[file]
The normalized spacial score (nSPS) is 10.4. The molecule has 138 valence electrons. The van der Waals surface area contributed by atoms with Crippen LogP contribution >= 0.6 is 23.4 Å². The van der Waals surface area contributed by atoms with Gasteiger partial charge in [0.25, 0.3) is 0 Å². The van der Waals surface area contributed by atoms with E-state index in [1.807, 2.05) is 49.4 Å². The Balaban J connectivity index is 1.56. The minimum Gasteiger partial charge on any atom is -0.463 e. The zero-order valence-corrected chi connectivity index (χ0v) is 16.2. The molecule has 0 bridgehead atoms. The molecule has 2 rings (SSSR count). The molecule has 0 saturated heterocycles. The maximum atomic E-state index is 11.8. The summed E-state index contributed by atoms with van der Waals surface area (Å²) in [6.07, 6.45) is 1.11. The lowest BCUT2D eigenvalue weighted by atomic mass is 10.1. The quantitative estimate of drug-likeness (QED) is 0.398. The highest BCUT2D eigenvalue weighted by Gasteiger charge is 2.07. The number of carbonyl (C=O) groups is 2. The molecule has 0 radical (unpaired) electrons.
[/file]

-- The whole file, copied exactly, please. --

The normalized spacial score (nSPS) is 10.4. The molecule has 138 valence electrons. The van der Waals surface area contributed by atoms with Crippen LogP contribution >= 0.6 is 23.4 Å². The van der Waals surface area contributed by atoms with Gasteiger partial charge in [0.25, 0.3) is 0 Å². The van der Waals surface area contributed by atoms with E-state index in [1.807, 2.05) is 49.4 Å². The Balaban J connectivity index is 1.56. The minimum Gasteiger partial charge on any atom is -0.463 e. The zero-order valence-corrected chi connectivity index (χ0v) is 16.2. The molecule has 0 bridgehead atoms. The molecule has 2 rings (SSSR count). The molecule has 0 saturated heterocycles. The maximum atomic E-state index is 11.8. The summed E-state index contributed by atoms with van der Waals surface area (Å²) in [6.07, 6.45) is 1.11. The lowest BCUT2D eigenvalue weighted by atomic mass is 10.1. The quantitative estimate of drug-likeness (QED) is 0.398. The highest BCUT2D eigenvalue weighted by Gasteiger charge is 2.07. The number of carbonyl (C=O) groups is 2. The molecule has 0 radical (unpaired) electrons.